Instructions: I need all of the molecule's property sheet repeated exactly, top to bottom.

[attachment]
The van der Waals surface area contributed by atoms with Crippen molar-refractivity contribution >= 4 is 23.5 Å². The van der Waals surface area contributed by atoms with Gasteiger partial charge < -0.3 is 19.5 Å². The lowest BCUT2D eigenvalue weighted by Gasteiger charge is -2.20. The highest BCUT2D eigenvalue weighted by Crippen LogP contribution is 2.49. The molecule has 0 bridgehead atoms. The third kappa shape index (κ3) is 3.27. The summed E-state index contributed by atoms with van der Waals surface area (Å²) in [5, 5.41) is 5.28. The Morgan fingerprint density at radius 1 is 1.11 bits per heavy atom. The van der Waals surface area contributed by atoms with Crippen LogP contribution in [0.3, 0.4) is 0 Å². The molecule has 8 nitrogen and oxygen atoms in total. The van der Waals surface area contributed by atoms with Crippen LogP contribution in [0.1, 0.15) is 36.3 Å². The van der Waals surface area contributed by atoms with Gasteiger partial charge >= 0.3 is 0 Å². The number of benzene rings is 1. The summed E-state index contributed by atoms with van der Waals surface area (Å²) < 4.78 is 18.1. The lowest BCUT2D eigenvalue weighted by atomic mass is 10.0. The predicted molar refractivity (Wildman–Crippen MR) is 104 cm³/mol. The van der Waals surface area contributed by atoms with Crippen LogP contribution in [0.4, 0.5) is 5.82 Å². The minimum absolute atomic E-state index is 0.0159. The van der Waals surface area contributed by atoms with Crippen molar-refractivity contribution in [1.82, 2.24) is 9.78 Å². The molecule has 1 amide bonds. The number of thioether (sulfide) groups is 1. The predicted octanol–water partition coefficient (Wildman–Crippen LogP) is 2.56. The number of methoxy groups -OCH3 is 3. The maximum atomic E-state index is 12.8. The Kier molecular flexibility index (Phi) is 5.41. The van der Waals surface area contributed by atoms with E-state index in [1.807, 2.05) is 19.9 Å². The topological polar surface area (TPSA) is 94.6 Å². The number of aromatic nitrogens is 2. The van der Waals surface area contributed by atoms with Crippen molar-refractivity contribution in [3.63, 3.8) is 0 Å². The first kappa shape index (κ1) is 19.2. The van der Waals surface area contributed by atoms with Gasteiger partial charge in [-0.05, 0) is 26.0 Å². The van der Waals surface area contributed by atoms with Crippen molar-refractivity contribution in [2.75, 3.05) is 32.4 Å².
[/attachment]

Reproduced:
The van der Waals surface area contributed by atoms with Crippen molar-refractivity contribution >= 4 is 23.5 Å². The van der Waals surface area contributed by atoms with Gasteiger partial charge < -0.3 is 19.5 Å². The lowest BCUT2D eigenvalue weighted by Gasteiger charge is -2.20. The highest BCUT2D eigenvalue weighted by Crippen LogP contribution is 2.49. The molecule has 0 bridgehead atoms. The third kappa shape index (κ3) is 3.27. The summed E-state index contributed by atoms with van der Waals surface area (Å²) in [5, 5.41) is 5.28. The Morgan fingerprint density at radius 1 is 1.11 bits per heavy atom. The van der Waals surface area contributed by atoms with Crippen LogP contribution in [0.3, 0.4) is 0 Å². The molecule has 8 nitrogen and oxygen atoms in total. The van der Waals surface area contributed by atoms with Crippen LogP contribution in [0.1, 0.15) is 36.3 Å². The van der Waals surface area contributed by atoms with Gasteiger partial charge >= 0.3 is 0 Å². The number of benzene rings is 1. The summed E-state index contributed by atoms with van der Waals surface area (Å²) < 4.78 is 18.1. The lowest BCUT2D eigenvalue weighted by atomic mass is 10.0. The predicted molar refractivity (Wildman–Crippen MR) is 104 cm³/mol. The van der Waals surface area contributed by atoms with Crippen LogP contribution in [0.4, 0.5) is 5.82 Å². The minimum absolute atomic E-state index is 0.0159. The van der Waals surface area contributed by atoms with Crippen molar-refractivity contribution in [1.82, 2.24) is 9.78 Å². The molecule has 1 amide bonds. The number of thioether (sulfide) groups is 1. The predicted octanol–water partition coefficient (Wildman–Crippen LogP) is 2.56. The number of methoxy groups -OCH3 is 3. The maximum atomic E-state index is 12.8. The Kier molecular flexibility index (Phi) is 5.41. The van der Waals surface area contributed by atoms with E-state index in [1.807, 2.05) is 19.9 Å². The topological polar surface area (TPSA) is 94.6 Å². The number of aromatic nitrogens is 2. The van der Waals surface area contributed by atoms with Crippen molar-refractivity contribution in [3.63, 3.8) is 0 Å². The first kappa shape index (κ1) is 19.2. The van der Waals surface area contributed by atoms with Gasteiger partial charge in [-0.05, 0) is 26.0 Å². The van der Waals surface area contributed by atoms with Crippen molar-refractivity contribution in [2.75, 3.05) is 32.4 Å².